Gluten-Free Beer Company New Planet Taps Into Rapidly Expanding Market

  on

Pedro Gonzalez began to miss the simple foods within a couple years. In 2003, doctors diagnosed Gonzalez with celiac disease, a genetic autoimmune disease triggered by consumption of gluten, a protein found in wheat, barley and rye, according to the National Foundation for Celiac Awareness.

He was always a pizza-and-beer consumer. After being diagnosed, Gonzalez, one of approximately three million Americans afflicted with celiac disease, turned to various gluten-free beers. One  after another, he left brands with the same, unsatisfied taste.

I felt like I was making a compromise, Gonzalez said in a phone interview.

One of Gonzalez's friends, Roy Emmons, conveniently doubled as a retired brewmaster. He offered to make Gonzalez the smooth, easy-to-drink blonde ale he wanted. That developed into more experimentation. And in 2008, Gonzalez and his wife, Seneca Murley, launched New Planet Beer, a gluten-free beer company located in Boulder, Colo.

Almost three years later, New Planet has grown into a business that sells in 28 states and Washington, D.C., and has plans to expand to more -- including in Canada. In the first six months of 2010, its sales increased almost 300 percent from the same year-ago period. And in 2011, Naturally Boulder named New Planet its Best Young Company of 2011.

New Planet makes three brands of beer -- Off Grid Pale Ale, 3R Raspberry Ale and Tread Lightly Ale. The former two have won taste awards. At the same time Gonzalez and Murley run their business, they give a portion of proceeds to environmental groups -- hence the company name. And they're tapping into in what's becoming a growing market.

It is a very big pool of the population out there, said Carol Shilson, executive director of the University of Chicago's Celiac Disease Center. It is a very big market.

For most of his life, Gonzalez had no idea what made him ail. At least three doctors misdiagnosed him. He spent thousands of dollars flying around the country to doctors not covered under his insurance plan. When nothing healed him, he felt resigned to living with his condition.

In 2003, he was finally correctly diagnosed after a reliable blood test was developed. He said he has lost many years of my life because of the misdiagnoses.

I'm 5-10, 185 now. I was 5-10, 145 then, Gonzalez said. And it wasn't like fighting-weight 145.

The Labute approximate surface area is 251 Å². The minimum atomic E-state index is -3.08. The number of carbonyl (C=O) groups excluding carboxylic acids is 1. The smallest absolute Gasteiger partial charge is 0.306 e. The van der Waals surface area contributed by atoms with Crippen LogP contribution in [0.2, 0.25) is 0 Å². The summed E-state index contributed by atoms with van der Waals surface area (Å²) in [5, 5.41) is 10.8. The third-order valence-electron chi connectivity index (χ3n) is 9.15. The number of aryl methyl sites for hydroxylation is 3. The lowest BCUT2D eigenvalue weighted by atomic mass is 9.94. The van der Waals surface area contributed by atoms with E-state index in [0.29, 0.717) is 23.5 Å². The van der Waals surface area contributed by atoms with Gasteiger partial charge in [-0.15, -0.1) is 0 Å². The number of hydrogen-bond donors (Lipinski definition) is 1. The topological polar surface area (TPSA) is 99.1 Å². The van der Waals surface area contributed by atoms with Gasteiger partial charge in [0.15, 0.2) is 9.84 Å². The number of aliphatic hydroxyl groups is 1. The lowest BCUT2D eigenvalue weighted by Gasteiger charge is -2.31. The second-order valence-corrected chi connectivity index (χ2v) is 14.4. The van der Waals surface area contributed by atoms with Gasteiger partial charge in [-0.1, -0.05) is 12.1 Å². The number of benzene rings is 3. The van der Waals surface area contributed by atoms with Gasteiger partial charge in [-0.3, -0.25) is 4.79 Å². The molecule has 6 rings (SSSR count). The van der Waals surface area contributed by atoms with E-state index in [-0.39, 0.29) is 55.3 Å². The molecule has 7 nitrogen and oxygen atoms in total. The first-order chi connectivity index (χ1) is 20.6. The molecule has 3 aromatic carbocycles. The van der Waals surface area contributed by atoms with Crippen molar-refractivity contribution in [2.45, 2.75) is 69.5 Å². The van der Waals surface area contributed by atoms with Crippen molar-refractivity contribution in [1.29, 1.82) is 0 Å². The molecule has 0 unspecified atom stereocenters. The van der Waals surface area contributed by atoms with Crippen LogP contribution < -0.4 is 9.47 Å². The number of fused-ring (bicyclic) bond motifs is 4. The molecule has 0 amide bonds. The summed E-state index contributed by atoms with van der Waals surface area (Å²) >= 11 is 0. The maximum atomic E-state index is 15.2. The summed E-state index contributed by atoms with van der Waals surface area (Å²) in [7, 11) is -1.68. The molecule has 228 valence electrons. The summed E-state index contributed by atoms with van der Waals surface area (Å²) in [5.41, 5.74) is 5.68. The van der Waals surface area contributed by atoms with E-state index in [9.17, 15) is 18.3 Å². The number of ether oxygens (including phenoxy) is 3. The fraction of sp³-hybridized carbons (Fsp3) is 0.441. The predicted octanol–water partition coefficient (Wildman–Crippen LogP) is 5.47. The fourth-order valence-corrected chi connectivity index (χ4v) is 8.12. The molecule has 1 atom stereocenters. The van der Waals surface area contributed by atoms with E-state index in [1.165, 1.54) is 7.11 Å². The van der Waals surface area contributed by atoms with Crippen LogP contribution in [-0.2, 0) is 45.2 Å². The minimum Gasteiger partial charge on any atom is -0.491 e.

Gonzalez and Emmons tested many original recipes after Gonzalez's first taste of gluten-free beer. They poured as many down the drain. Finally, one stuck -- which would go on to become Tread Lightly Ale.

They debuted Gluten-Free Beer, Version 1.0, as Gonzalez calls it, to family and friends at Murley's 40th birthday party. It was a hit.

You almost don't even know how you got into something, but you're just in it, Gonzalez said. We realized we had a product. We realized people like it. And we realized there was a market opportunity, because the gluten-free community is so underserved, in my opinion.

Shilson and Jenn Litz, an editor at Craft Business Daily, agree. To them, gluten-free diets have become a popular trend. Litz cited the influence of celebrities like Elizabeth Hasselbeck, the co-host of The View who has celiac disease.

Alice Bast, the president of the National Foundation for Celiac Awareness, said a turning point came in 2004 at the NIH Consensus Development Conference on Celiac Disease. There, celiac disease was reclassified from rare to common. And in 2008, the Food and Drug Administration took over labeling of gluten-free beer from the Tobacco Tax and Trade Bureau, which enabled distributors to label their beer as gluten-free.

Between that period, Bast received a call that served as the tipping point for the industry. Anheuser-Busch wanted to explore production of a gluten-free beer they would eventually call Redbridge.

I was like, 'Oh my gosh! Fly me to St. Louis,' Bast said.

Bast estimates that gluten-free products in general accounted for $6.2 million in 2011 sales. She said that with a market of those with celiac disease, gluten sensitivity and gluten-free preferences, companies can cater to between 15 and 25 percent of the American population.

With New Planet, Gonzalez believes he's accommodating many interests -- running a successful business, serving the interests of gluten-free or sensitive customers, and giving a portion of proceeds to environmental causes.

Gonzalez said his company will continue to look to expand -- to all 50 states and, eventually, globally. In the near future, he said it would make sense to sell to Mexico and spots in Central America and the Caribbean. For Murley's 50th birthday party, perhaps she and Gonzalez will debut New Planet across an ocean.

We have a niche market. But we have a global audience, Gonzalez said. We feel what we can do is we can definitely serve the U.S. and Canada, but we'd like to go beyond. In order to do that, we would need to get to certain levels of sophistication concerning the shelf life and quality of our product. We want to balance what we do with our carbon footprint.

Join the Discussion